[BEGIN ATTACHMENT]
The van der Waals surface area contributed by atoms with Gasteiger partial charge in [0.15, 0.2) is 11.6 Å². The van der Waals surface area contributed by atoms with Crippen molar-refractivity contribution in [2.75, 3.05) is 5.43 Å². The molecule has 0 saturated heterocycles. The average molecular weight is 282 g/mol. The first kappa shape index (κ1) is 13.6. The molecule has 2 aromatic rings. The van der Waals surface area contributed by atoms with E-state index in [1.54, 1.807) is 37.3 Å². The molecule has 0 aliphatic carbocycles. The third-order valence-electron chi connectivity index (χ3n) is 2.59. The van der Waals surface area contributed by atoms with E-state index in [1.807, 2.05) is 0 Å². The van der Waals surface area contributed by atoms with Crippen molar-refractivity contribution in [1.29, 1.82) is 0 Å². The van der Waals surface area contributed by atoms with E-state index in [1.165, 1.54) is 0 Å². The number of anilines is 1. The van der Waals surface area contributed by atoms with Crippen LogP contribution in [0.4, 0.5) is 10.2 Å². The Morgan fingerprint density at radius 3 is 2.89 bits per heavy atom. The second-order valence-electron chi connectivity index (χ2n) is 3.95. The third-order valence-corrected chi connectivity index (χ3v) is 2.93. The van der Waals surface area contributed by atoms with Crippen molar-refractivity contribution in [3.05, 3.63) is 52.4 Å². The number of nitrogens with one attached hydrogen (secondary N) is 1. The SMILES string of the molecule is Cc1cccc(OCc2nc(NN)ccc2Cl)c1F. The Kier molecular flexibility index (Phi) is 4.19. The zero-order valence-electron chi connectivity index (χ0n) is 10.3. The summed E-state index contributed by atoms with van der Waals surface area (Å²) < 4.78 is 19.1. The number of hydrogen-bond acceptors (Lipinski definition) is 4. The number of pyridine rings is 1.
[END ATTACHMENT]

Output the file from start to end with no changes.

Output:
The van der Waals surface area contributed by atoms with Gasteiger partial charge in [0.15, 0.2) is 11.6 Å². The van der Waals surface area contributed by atoms with Crippen molar-refractivity contribution in [2.75, 3.05) is 5.43 Å². The molecule has 0 saturated heterocycles. The average molecular weight is 282 g/mol. The first kappa shape index (κ1) is 13.6. The molecule has 2 aromatic rings. The van der Waals surface area contributed by atoms with E-state index in [1.54, 1.807) is 37.3 Å². The molecule has 0 aliphatic carbocycles. The third-order valence-electron chi connectivity index (χ3n) is 2.59. The van der Waals surface area contributed by atoms with E-state index in [1.807, 2.05) is 0 Å². The van der Waals surface area contributed by atoms with Crippen molar-refractivity contribution in [1.29, 1.82) is 0 Å². The van der Waals surface area contributed by atoms with E-state index in [1.165, 1.54) is 0 Å². The number of anilines is 1. The van der Waals surface area contributed by atoms with Crippen LogP contribution in [0.4, 0.5) is 10.2 Å². The Morgan fingerprint density at radius 3 is 2.89 bits per heavy atom. The second-order valence-electron chi connectivity index (χ2n) is 3.95. The third-order valence-corrected chi connectivity index (χ3v) is 2.93. The van der Waals surface area contributed by atoms with Crippen molar-refractivity contribution in [3.05, 3.63) is 52.4 Å². The number of nitrogens with one attached hydrogen (secondary N) is 1. The SMILES string of the molecule is Cc1cccc(OCc2nc(NN)ccc2Cl)c1F. The Kier molecular flexibility index (Phi) is 4.19. The zero-order valence-electron chi connectivity index (χ0n) is 10.3. The summed E-state index contributed by atoms with van der Waals surface area (Å²) < 4.78 is 19.1. The number of hydrogen-bond acceptors (Lipinski definition) is 4. The number of pyridine rings is 1.